Samsung accuses Apple of copying its tablet design from the 1968 film "2001: A Space Odyssey." The Korean company states that Director Stanley Kubrick designed the iPad2, not Apple.
This allegation was based on a clip of the said film, which is posted in the Foss Patents site, and downloaded through this link: at http://www.youtube.com/watch?v=JQ8pQVDyaLo. Lasting around one minute, this part of the film shows two astronauts eating. On the table, they each have tablet-like personal computers. The device has a similar design as claimed by the D'889 Patent - rectangular shape, narrow borders, flat front surface, flat back surface, and a thin form.
Samsung also intends to use in its defence, a clip from the 1970s British TV series "The Tomorrow People," which also shows tablet computers similar to the iPad.
This is the latest development in the Apple-Samsung patent infringement suit. Apple has accused Samsung of copying its products, specifically the iPhone and iPad. Apple has been awarded a temporary injunction against the Galaxy Tab 10.1 in Europe and Australia, The Sydney Morning Herald reports. Samsung will not be able to sell the device until it clears the patent issue with Apple.
On the other hand, "By pointing to an example of a similar design made public in 1968, even if not an actual functioning tablet device, Samsung hopes to demonstrate that there is little variation possible when designing a tablet and show that the general concept used by Apple for the iPad has actually been circulating for decades," MacRumors said.
Mark Summerfield, senior associate at the Melbourne-based intellectual property law form Watermark, states that Samsung may have a case.
Neither director Stanley Kubrick, not writer Arthur C. Clarke could have invented the iPad2 in their depiction of tablet-like devices in the 2001: A Space Odyssey film, Summerfield states in his blog, patentology.com.au.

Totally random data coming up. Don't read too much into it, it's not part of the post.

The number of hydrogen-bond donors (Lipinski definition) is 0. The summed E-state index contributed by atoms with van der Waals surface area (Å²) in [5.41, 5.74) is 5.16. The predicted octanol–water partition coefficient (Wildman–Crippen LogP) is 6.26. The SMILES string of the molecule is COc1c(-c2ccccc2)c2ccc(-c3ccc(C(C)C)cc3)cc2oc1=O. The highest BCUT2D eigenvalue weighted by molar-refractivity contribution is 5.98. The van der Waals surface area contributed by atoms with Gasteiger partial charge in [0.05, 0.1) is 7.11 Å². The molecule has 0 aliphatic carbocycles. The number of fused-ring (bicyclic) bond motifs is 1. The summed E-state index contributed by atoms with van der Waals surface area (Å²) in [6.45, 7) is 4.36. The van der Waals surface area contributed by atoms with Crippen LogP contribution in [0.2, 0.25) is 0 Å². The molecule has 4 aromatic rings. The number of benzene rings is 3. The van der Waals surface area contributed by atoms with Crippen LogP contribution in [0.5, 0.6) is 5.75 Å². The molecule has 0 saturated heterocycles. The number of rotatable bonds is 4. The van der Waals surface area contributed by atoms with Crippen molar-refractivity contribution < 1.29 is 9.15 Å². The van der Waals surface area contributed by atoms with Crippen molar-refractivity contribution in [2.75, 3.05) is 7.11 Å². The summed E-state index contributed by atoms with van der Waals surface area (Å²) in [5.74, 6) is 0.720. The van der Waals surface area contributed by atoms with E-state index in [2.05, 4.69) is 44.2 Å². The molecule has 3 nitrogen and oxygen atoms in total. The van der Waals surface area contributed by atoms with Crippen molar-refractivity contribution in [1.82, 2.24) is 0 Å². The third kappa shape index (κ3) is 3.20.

"However, they may have designed its external appearance, and this may be enough to prevent Apple from enforcing its alleged intellectual property rights in relation to the physical appearance of its latest tablet. Since registered designs (or design patents) protect appearance, you cannot have a valid and enforceable registration for something which looks the same as, or too similar to, a previously-existing article. There is no reason why such a prior article should need to be functional. For example, you would not be entitled to protect a design for a working car that had simply been copied from an earlier clay model, or non-functional 'concept', that had been created by someone else. Indeed, by doing so you would most likely be infringing their copyright." he continues.
Utility-wise, Arthur C. Clarke, in his book that inspired the film, describes a tablet device similar to the iPad, the Sydney Morning Herald shares. In the book, Clarke narrates how a person views electronic papers and reports from Earth through his "foolscap-size newspad," complete with zoom functions.
On the Samsung Galaxy Tablet front, the company claims that it might launch the Galaxy Tab in Australia. Samsung and Apple are expected to meet in Federal Court for a directions hearing on Monday, the SMH reports.
To contact the editor, e-mail: